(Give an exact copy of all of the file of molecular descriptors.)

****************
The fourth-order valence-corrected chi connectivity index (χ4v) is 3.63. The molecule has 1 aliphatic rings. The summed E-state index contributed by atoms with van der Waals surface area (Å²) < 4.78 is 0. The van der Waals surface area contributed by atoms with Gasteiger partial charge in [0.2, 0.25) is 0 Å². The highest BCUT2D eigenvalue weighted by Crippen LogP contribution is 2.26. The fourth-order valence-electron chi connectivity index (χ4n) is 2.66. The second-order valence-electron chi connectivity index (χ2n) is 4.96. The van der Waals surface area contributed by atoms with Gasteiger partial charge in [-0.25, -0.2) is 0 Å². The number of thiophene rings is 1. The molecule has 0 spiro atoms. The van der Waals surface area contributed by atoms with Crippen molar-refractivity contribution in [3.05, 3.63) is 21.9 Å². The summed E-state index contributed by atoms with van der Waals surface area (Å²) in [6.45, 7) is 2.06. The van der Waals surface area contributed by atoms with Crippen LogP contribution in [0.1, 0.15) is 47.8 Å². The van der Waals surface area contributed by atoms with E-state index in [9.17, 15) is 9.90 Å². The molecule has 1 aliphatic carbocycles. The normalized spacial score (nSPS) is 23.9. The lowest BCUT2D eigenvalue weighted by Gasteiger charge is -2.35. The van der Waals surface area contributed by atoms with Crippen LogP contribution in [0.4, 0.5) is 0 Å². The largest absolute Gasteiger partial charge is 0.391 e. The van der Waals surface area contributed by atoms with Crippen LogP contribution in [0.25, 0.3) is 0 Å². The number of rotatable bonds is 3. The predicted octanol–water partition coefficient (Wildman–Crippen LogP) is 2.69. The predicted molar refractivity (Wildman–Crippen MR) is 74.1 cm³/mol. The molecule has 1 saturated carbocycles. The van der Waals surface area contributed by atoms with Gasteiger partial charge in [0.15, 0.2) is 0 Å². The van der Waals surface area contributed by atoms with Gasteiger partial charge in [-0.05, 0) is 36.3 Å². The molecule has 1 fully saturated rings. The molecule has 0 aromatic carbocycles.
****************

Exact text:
The fourth-order valence-corrected chi connectivity index (χ4v) is 3.63. The molecule has 1 aliphatic rings. The summed E-state index contributed by atoms with van der Waals surface area (Å²) < 4.78 is 0. The van der Waals surface area contributed by atoms with Gasteiger partial charge in [0.2, 0.25) is 0 Å². The highest BCUT2D eigenvalue weighted by Crippen LogP contribution is 2.26. The fourth-order valence-electron chi connectivity index (χ4n) is 2.66. The second-order valence-electron chi connectivity index (χ2n) is 4.96. The van der Waals surface area contributed by atoms with Gasteiger partial charge in [-0.25, -0.2) is 0 Å². The number of thiophene rings is 1. The molecule has 0 spiro atoms. The van der Waals surface area contributed by atoms with Crippen molar-refractivity contribution in [3.05, 3.63) is 21.9 Å². The summed E-state index contributed by atoms with van der Waals surface area (Å²) in [6.45, 7) is 2.06. The van der Waals surface area contributed by atoms with Crippen LogP contribution in [0.1, 0.15) is 47.8 Å². The van der Waals surface area contributed by atoms with E-state index in [9.17, 15) is 9.90 Å². The molecule has 1 aliphatic carbocycles. The normalized spacial score (nSPS) is 23.9. The lowest BCUT2D eigenvalue weighted by Gasteiger charge is -2.35. The van der Waals surface area contributed by atoms with Crippen LogP contribution in [0.4, 0.5) is 0 Å². The largest absolute Gasteiger partial charge is 0.391 e. The van der Waals surface area contributed by atoms with Crippen LogP contribution in [0.25, 0.3) is 0 Å². The number of rotatable bonds is 3. The predicted octanol–water partition coefficient (Wildman–Crippen LogP) is 2.69. The predicted molar refractivity (Wildman–Crippen MR) is 74.1 cm³/mol. The molecule has 1 saturated carbocycles. The van der Waals surface area contributed by atoms with Gasteiger partial charge in [0.15, 0.2) is 0 Å². The van der Waals surface area contributed by atoms with Gasteiger partial charge in [-0.05, 0) is 36.3 Å². The molecule has 1 fully saturated rings. The molecule has 0 aromatic carbocycles.